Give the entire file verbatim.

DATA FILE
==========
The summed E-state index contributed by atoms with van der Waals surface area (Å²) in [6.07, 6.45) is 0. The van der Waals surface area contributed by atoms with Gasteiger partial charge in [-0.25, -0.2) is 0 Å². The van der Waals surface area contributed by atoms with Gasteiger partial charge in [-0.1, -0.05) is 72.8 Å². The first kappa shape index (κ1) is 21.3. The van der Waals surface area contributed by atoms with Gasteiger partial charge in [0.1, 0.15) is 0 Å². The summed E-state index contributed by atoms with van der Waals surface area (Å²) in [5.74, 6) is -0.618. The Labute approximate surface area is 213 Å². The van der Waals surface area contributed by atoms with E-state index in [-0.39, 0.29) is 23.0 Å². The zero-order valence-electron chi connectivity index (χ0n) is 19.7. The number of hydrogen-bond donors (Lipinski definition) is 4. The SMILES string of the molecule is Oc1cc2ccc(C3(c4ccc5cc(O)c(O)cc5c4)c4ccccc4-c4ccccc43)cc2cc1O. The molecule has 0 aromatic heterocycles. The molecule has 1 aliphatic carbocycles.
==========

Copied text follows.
The summed E-state index contributed by atoms with van der Waals surface area (Å²) in [6.07, 6.45) is 0. The van der Waals surface area contributed by atoms with Gasteiger partial charge in [-0.25, -0.2) is 0 Å². The van der Waals surface area contributed by atoms with Gasteiger partial charge in [-0.1, -0.05) is 72.8 Å². The first kappa shape index (κ1) is 21.3. The van der Waals surface area contributed by atoms with Gasteiger partial charge in [0.1, 0.15) is 0 Å². The summed E-state index contributed by atoms with van der Waals surface area (Å²) in [5.74, 6) is -0.618. The Labute approximate surface area is 213 Å². The van der Waals surface area contributed by atoms with E-state index in [-0.39, 0.29) is 23.0 Å². The zero-order valence-electron chi connectivity index (χ0n) is 19.7. The number of hydrogen-bond donors (Lipinski definition) is 4. The SMILES string of the molecule is Oc1cc2ccc(C3(c4ccc5cc(O)c(O)cc5c4)c4ccccc4-c4ccccc43)cc2cc1O. The molecule has 0 aromatic heterocycles. The molecule has 1 aliphatic carbocycles.